A median sternotomy is the medical procedure by which the sternum, or breastbone (the bone that runs down the middle of your chest) is cracked open by a surgeon in order to have access to the major thoracic organs (the heart and lungs primarily.) It is used in all open-heart surgeries, although sternomoties are required for other, non-heart-related surgeries as well.

In a sternotomy, the an incision is made along the sternum using a bone saw, and then a retractor is placed within the incision, which then proceeds to crack and then divide the sternum into its respective halves. From there, surgery proceeds.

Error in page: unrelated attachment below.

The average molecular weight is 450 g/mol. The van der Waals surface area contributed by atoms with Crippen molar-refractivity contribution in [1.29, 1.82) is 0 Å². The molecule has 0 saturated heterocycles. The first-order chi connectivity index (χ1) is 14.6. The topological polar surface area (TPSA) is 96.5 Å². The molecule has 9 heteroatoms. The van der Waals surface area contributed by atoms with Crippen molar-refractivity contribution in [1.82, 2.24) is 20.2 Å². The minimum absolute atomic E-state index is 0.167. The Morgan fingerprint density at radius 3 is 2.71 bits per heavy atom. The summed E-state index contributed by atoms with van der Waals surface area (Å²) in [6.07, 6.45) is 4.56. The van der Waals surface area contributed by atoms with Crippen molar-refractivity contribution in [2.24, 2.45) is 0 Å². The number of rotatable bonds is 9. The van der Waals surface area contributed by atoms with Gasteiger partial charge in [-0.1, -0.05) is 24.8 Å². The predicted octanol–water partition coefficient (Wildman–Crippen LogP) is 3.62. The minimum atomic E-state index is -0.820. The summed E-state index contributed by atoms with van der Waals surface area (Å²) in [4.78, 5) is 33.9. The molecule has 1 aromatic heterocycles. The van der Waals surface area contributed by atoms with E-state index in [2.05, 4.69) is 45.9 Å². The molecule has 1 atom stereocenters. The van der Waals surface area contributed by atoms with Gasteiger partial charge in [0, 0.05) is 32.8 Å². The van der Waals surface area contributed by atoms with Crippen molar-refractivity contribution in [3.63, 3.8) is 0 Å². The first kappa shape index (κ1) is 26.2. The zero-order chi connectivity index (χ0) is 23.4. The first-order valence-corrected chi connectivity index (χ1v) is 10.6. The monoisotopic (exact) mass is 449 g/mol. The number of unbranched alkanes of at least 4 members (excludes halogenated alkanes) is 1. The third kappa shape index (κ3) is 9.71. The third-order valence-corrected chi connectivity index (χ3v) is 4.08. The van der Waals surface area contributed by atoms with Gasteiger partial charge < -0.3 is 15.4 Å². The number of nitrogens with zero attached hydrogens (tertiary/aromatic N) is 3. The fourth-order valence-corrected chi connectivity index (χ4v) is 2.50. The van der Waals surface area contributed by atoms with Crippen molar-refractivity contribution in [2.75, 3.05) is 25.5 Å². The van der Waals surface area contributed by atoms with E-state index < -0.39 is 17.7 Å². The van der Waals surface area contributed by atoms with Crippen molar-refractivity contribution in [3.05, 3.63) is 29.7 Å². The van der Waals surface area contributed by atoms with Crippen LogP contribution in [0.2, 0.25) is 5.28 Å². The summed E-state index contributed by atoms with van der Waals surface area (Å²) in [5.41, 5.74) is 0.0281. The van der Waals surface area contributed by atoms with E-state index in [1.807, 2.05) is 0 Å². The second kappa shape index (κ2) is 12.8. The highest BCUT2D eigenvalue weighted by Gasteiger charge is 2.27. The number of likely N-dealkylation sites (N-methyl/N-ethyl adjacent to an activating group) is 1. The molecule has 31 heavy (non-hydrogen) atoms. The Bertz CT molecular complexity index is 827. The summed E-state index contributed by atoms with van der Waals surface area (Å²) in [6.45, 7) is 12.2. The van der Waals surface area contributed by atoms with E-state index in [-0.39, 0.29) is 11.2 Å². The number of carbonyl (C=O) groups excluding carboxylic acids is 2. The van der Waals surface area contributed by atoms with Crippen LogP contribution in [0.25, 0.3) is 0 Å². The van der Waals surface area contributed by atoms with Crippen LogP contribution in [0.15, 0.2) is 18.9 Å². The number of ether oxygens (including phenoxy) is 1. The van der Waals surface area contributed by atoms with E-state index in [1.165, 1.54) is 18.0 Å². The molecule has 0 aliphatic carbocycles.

Once a sternotomy is complete, a surgeon will usually use wire (and occasionally metal plates) to close the sternum and allow it to heal. There are currently many different proposed methods for ideal wiring and reconstruction of the sternum, although the most common one involves a standard "cross-stitch" suturing.

It makes me kind of queasy just researching all of this.